Native Americans are not happy with J.K. Rowling's new story

warren rowling

Photo via Edward Kimmel/Flickr (CC-BY-SA) Photo via Daniel Ogren/Flickr | Remix by Max Fleishman

They're pretty upset with Elizabeth Warren, too.

Two days ago, author J.K. Rowling released a new story, Ilvermorny School of Witchcraft and Wizardry, on her blog Pottermore. Controversy soon followed, as Rowling immediately faced backlash over the alleged misrepresentation of Native culture in a story that draws from real Colonial Massachusetts history. 

People began tweeting about the misappropriation with the hashtag #MagicInNorthAmerica




On Wednesday, Sen. Elizabeth Warren (D-Mass.) tweeted at author J.K. Rowling in support of Ilvermorny School of Witchcraft and Wizardry.


In 2012, Warren told NPR that she was of Native American heritage—which others have also questioned.  

"I am very proud of my heritage," Warren told NPR. "These are my family stories. This is what my brothers and I were told by my mom and my dad, my mamaw and my papaw. This is our lives. And I'm very proud of it."

The Massachusetts senior senator—and Hillary Clinton's presumptive vice presidential nominee—has been challenged on her allegations of Cherokee heritage due to an absence of evidence, as former Sen. Scott Brown (R-Mass.) asked Warren to take a DNA test for proof. Warren also engaged in a series of  racial attacks by Donald Trump— calling her "goofy" and "Pocahontas," which blatantly insults the Native culture.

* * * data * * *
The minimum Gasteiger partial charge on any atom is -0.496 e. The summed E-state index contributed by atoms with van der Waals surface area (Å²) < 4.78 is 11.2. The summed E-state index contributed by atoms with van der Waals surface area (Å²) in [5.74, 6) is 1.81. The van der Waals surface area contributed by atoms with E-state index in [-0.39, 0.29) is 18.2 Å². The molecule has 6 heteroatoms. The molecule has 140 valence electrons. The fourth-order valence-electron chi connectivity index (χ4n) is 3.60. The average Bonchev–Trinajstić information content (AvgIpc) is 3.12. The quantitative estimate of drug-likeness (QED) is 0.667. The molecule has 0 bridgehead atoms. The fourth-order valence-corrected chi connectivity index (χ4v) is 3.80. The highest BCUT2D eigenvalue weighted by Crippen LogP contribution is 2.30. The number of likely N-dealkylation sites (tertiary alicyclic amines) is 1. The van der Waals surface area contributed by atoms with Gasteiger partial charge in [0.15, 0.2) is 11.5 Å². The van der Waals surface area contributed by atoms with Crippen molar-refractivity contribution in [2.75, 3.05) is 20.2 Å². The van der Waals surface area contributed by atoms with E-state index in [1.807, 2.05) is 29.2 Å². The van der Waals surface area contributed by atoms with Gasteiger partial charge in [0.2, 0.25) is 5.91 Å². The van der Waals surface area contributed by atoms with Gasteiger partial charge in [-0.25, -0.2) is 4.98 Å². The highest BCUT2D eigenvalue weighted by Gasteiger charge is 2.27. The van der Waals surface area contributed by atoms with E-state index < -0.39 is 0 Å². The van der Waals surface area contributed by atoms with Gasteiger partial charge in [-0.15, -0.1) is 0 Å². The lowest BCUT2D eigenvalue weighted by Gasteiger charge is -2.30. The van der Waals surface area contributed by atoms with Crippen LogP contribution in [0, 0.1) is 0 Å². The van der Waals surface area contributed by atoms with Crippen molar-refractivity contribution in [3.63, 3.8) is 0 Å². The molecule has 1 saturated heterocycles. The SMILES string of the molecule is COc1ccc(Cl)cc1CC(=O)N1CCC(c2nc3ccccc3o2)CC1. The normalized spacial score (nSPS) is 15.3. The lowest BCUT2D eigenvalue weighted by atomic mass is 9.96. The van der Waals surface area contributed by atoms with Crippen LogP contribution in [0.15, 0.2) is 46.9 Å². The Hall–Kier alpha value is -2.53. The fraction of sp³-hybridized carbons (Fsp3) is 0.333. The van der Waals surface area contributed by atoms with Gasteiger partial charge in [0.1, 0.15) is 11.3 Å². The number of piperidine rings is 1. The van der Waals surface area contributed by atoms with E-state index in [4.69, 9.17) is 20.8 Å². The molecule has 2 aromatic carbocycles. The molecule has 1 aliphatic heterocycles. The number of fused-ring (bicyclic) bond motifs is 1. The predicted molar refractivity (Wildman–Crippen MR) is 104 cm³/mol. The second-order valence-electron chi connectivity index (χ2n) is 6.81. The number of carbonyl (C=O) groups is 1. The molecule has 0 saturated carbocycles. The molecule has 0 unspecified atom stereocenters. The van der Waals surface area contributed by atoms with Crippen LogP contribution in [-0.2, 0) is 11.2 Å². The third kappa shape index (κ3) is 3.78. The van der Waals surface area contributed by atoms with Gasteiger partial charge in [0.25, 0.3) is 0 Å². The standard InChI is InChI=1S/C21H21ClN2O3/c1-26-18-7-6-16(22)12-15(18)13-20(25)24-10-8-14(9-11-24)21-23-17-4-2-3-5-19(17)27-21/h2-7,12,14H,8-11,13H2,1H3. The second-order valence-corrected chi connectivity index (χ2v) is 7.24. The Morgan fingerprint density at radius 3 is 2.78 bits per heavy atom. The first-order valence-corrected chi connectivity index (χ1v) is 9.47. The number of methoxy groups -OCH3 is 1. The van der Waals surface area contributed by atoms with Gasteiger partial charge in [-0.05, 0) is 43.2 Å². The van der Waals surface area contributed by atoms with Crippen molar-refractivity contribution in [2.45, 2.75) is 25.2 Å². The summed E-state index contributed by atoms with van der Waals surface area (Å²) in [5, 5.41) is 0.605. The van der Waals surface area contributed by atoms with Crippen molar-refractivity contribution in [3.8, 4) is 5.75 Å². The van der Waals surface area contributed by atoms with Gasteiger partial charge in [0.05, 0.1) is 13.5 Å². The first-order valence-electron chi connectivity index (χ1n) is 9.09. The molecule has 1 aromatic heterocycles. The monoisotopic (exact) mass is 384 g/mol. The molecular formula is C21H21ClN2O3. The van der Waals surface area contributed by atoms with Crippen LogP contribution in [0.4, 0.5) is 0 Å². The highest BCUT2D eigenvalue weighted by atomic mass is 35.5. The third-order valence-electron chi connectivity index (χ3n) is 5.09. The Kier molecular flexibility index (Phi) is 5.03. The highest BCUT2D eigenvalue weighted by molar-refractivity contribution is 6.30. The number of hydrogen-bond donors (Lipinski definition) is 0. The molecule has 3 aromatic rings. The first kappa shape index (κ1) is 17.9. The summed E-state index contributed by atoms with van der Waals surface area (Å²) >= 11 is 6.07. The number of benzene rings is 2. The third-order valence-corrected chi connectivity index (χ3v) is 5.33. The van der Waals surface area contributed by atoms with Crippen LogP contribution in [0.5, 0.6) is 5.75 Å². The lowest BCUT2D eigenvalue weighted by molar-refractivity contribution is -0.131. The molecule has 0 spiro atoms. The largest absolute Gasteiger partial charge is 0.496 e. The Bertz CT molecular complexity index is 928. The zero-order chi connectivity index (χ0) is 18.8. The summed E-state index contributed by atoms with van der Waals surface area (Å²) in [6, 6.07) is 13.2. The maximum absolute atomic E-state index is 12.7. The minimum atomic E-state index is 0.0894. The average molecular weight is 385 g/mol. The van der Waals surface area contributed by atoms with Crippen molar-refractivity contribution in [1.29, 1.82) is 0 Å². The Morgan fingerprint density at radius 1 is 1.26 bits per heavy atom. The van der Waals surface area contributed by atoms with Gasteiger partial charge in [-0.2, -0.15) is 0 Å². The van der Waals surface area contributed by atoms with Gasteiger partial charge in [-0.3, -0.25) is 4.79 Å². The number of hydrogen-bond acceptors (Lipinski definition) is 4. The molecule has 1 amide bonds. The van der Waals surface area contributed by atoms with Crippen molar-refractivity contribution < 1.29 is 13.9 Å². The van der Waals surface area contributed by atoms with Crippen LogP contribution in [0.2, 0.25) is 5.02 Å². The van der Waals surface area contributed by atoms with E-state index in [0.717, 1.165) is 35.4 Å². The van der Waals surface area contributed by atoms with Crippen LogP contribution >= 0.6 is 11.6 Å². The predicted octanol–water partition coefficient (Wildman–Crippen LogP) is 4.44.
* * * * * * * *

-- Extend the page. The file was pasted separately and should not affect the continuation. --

Now people are calling Warren's heritage into question again—especially since she is supporting a story that some Native Americans say misrepresents their culture in 17th-century North America.  

Debbie Reese, a Native American enrolled at Nambe Pueblo in northern New Mexico, posted a series of tweets in response to Warren's reaction to Rowling's new story that was announced on Tuesday.  


"If she doesn't know what the story is about, and learns that Native people strongly object to it, will she revisit that tweet?" Reese told the Daily Dot. "Or will she, like Rowling, remain silent and ignore Native voices?"

Twitter had even more to say in response to Warren's tweet to Rowling. 


"The betrayal feels even greater because readers follow her on social media, and they know she sticks up for those who are marginalized," said Reese, in regards to the story's Native American appropriation. "Instead of sticking up for us, she's ignoring us and doing this tremendous harm."

Rowling's publicist Rebecca Salt said that her client "isn't commenting on this issue." Warren has yet to respond to the Daily Dot's request for comment.

Update 2:16pm CT, June 30: Updated to include Rowling's "no comment."

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